capabilities and national interests." Pakistani defence
expenditures come under severe criticism as it takes away huge chunk
of nation resources leaving insufficient means for social sector while
one-third of 150 million population still living below poverty line.
Upbeat on the back of robust economic growth which
may touch to 8.3 percent against the projected target of 6.4 percent
for the current fiscal, Shaukat Aziz's cabinet, however, would gear up
its efforts to tackle inherent challenges of weak social and physical
"With the grace of Allah, we would grow at the
rate of 8.3 percent this year and ready to meet challenges of
infrastructure lag and the forthcoming budget would be a pro-growth
one," said Khan, who will read out the budget in the assembly.
National Economic Council (NEC) of Pakistan has approved Rs300 billion
development budget, which is 48.5 percent more for the year to June
2006, compared to Rs202 billion for the current year.
"We will concentrate on (supply) of clean
drinking water, technical education, rural credit and creating
jobs," he said. The budgetary measure may help create 300,000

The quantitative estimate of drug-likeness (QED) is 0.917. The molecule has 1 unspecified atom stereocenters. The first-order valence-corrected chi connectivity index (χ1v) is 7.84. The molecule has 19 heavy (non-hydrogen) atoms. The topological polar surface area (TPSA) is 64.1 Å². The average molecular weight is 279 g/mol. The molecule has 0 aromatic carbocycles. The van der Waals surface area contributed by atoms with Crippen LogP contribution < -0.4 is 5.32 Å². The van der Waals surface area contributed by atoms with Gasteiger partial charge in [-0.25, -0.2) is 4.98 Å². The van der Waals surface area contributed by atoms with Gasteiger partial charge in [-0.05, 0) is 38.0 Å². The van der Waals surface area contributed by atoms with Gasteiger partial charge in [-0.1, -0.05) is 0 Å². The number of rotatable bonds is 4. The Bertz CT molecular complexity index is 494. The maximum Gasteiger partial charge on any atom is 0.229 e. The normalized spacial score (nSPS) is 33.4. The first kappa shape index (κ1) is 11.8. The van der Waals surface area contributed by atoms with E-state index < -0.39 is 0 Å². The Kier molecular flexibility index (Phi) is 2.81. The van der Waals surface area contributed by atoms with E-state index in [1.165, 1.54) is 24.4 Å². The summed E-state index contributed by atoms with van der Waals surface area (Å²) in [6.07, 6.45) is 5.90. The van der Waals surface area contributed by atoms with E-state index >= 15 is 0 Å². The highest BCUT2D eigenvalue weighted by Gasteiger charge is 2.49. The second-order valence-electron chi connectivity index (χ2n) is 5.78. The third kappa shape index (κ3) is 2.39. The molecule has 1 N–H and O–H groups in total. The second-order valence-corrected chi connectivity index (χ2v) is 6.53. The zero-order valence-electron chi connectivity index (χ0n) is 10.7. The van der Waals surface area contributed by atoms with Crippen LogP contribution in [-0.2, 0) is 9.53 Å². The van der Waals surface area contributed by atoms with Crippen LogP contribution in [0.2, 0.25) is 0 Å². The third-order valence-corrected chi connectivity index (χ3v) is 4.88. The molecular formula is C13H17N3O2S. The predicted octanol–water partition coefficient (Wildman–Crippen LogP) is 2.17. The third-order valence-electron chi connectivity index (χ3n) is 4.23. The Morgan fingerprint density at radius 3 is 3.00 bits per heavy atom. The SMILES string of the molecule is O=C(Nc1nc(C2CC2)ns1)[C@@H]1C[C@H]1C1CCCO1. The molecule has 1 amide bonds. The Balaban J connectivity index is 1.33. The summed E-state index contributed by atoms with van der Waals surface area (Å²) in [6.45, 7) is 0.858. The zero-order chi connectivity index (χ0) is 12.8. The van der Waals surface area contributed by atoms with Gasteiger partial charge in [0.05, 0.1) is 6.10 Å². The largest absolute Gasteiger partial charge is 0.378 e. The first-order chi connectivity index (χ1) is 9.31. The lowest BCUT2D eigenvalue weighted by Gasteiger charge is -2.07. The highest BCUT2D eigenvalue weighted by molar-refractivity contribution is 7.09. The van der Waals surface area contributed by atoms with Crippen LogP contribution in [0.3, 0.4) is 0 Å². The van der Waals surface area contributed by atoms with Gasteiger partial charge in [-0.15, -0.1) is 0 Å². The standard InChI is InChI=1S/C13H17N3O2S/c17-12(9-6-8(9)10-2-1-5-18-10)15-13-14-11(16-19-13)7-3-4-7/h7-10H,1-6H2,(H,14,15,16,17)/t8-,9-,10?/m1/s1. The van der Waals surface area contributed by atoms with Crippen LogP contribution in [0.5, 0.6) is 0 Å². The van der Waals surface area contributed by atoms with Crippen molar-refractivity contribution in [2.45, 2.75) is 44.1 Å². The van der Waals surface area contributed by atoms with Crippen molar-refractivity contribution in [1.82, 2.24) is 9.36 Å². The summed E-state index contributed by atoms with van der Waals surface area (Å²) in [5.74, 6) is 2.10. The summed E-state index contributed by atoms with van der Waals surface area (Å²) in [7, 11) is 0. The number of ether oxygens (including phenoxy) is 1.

jobs next year, he said.
Critics doubt on the government capabilities to
effectively utilise the development budget and tackle the
macroeconomic challenges lying ahead.
"The real problem is utilisation of the
development funds and in Pakistan this rate is abysmally low and this
higher development budget becomes meaningless," said associate
professor of finance and economics at Institute of Business
Administration (IBA) Masood Qazi.
"Situation is quite bleak as a recent report
of (central) State Bank has indicated and poverty is on rise as
international institutions are pointing at and the inflation is a
direct hit to country's poor," said Qazi, who is also a
researcher as well.
State Bank of Pakistan, which brought out its
periodical report on country's economy last week said Pakistan was
gripped by rising inflation which could pose a serious challenge to
its economy. The inflation rate surpassed 11 percent after the
consumer price index hovered between none and 10 percent through most
of 2004-5. "The most important thing to be seen is as to how the
government trade-off between growth and inflation," commented
Sustainable Development and Policy Institute (SDPI) consultant on
economy, Moeed Yusaf.
Economic planners, however, complacent with
measures they have lately taken to curb rising inflation.
"40 percent inflation has come from food
components and way have took steps to beef up supplies lines and they
(importers) are opening L/Cs to import food items daily," Khan
Pakistan has lately allowed import of potatoes,
onion, livestock imports from neighboring India to conform supply with
demand despite its own agriculture sector has substantially exceeded
the annual target of four percent.
"The next few months will be critical to
determine whether inflationary pressures are receding as a result of
the measures taken to augment supplies of critical food items,"
the bank said.